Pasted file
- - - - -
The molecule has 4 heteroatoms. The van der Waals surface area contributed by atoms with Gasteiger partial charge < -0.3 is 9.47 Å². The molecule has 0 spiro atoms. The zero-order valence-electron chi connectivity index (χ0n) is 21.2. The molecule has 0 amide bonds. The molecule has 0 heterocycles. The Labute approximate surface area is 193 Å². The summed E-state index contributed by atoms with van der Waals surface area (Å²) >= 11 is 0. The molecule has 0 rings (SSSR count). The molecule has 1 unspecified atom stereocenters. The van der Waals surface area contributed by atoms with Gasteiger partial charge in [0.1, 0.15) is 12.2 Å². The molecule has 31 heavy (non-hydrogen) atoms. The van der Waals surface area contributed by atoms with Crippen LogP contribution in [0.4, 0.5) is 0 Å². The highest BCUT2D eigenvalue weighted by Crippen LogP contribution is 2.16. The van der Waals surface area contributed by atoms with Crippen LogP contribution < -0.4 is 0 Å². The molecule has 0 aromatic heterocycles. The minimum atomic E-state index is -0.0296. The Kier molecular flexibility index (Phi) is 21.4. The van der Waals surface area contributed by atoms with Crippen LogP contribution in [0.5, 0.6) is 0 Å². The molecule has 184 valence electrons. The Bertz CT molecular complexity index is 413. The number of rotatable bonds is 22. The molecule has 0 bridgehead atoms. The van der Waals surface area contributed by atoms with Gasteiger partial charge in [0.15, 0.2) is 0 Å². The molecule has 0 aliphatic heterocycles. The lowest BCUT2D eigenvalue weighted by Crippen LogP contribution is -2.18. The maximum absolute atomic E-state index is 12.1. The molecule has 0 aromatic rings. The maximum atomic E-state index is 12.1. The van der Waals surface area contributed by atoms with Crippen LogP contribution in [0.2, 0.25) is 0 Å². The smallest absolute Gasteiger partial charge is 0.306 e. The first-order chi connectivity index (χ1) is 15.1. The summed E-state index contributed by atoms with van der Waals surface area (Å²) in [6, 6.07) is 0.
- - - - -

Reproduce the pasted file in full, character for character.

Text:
The molecule has 4 heteroatoms. The van der Waals surface area contributed by atoms with Gasteiger partial charge < -0.3 is 9.47 Å². The molecule has 0 spiro atoms. The zero-order valence-electron chi connectivity index (χ0n) is 21.2. The molecule has 0 amide bonds. The molecule has 0 heterocycles. The Labute approximate surface area is 193 Å². The summed E-state index contributed by atoms with van der Waals surface area (Å²) >= 11 is 0. The molecule has 0 rings (SSSR count). The molecule has 1 unspecified atom stereocenters. The van der Waals surface area contributed by atoms with Gasteiger partial charge in [0.1, 0.15) is 12.2 Å². The molecule has 31 heavy (non-hydrogen) atoms. The van der Waals surface area contributed by atoms with Crippen LogP contribution in [0.4, 0.5) is 0 Å². The highest BCUT2D eigenvalue weighted by Crippen LogP contribution is 2.16. The van der Waals surface area contributed by atoms with Crippen LogP contribution < -0.4 is 0 Å². The molecule has 0 aromatic heterocycles. The minimum atomic E-state index is -0.0296. The Kier molecular flexibility index (Phi) is 21.4. The van der Waals surface area contributed by atoms with Crippen LogP contribution in [0.5, 0.6) is 0 Å². The molecule has 184 valence electrons. The Bertz CT molecular complexity index is 413. The number of rotatable bonds is 22. The molecule has 0 bridgehead atoms. The van der Waals surface area contributed by atoms with Gasteiger partial charge in [0.15, 0.2) is 0 Å². The molecule has 0 aliphatic heterocycles. The lowest BCUT2D eigenvalue weighted by Crippen LogP contribution is -2.18. The maximum absolute atomic E-state index is 12.1. The molecule has 0 aromatic rings. The maximum atomic E-state index is 12.1. The van der Waals surface area contributed by atoms with Crippen LogP contribution in [0.2, 0.25) is 0 Å². The smallest absolute Gasteiger partial charge is 0.306 e. The first-order chi connectivity index (χ1) is 15.1. The summed E-state index contributed by atoms with van der Waals surface area (Å²) in [6, 6.07) is 0.